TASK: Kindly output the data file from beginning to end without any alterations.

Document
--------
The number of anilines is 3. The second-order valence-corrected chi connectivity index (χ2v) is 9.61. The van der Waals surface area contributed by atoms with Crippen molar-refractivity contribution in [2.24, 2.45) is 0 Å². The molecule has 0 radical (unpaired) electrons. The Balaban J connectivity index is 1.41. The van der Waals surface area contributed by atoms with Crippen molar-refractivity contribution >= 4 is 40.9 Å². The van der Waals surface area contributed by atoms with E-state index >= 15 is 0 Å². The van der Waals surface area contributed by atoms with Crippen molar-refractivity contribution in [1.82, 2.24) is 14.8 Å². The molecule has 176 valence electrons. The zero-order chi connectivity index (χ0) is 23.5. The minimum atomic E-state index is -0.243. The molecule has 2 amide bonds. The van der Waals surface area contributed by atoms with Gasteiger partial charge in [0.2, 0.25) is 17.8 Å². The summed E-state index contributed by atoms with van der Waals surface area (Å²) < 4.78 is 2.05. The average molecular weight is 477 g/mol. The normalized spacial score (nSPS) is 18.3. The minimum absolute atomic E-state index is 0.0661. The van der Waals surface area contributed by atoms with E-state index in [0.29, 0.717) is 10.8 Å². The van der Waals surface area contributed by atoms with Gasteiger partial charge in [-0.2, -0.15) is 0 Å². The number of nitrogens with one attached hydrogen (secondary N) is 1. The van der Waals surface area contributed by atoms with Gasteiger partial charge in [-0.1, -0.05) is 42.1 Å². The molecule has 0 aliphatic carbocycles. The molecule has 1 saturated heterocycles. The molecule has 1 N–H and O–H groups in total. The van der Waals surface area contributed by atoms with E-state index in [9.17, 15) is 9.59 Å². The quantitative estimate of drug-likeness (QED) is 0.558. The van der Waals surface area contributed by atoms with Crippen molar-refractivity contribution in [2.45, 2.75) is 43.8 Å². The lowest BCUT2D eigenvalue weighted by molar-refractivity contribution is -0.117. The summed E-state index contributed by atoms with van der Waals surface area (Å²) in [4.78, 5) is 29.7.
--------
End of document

The number of anilines is 3. The second-order valence-corrected chi connectivity index (χ2v) is 9.61. The van der Waals surface area contributed by atoms with Crippen molar-refractivity contribution in [2.24, 2.45) is 0 Å². The molecule has 0 radical (unpaired) electrons. The Balaban J connectivity index is 1.41. The van der Waals surface area contributed by atoms with Crippen molar-refractivity contribution >= 4 is 40.9 Å². The van der Waals surface area contributed by atoms with E-state index >= 15 is 0 Å². The van der Waals surface area contributed by atoms with Crippen molar-refractivity contribution in [1.82, 2.24) is 14.8 Å². The molecule has 176 valence electrons. The zero-order chi connectivity index (χ0) is 23.5. The minimum atomic E-state index is -0.243. The molecule has 2 amide bonds. The van der Waals surface area contributed by atoms with Gasteiger partial charge in [0.2, 0.25) is 17.8 Å². The summed E-state index contributed by atoms with van der Waals surface area (Å²) < 4.78 is 2.05. The average molecular weight is 477 g/mol. The normalized spacial score (nSPS) is 18.3. The minimum absolute atomic E-state index is 0.0661. The van der Waals surface area contributed by atoms with E-state index in [0.29, 0.717) is 10.8 Å². The van der Waals surface area contributed by atoms with Gasteiger partial charge in [-0.2, -0.15) is 0 Å². The number of nitrogens with one attached hydrogen (secondary N) is 1. The van der Waals surface area contributed by atoms with Gasteiger partial charge in [-0.1, -0.05) is 42.1 Å². The molecule has 0 aliphatic carbocycles. The molecule has 1 saturated heterocycles. The molecule has 1 N–H and O–H groups in total. The van der Waals surface area contributed by atoms with E-state index in [9.17, 15) is 9.59 Å². The quantitative estimate of drug-likeness (QED) is 0.558. The van der Waals surface area contributed by atoms with Crippen molar-refractivity contribution in [2.45, 2.75) is 43.8 Å². The lowest BCUT2D eigenvalue weighted by molar-refractivity contribution is -0.117. The summed E-state index contributed by atoms with van der Waals surface area (Å²) in [4.78, 5) is 29.7.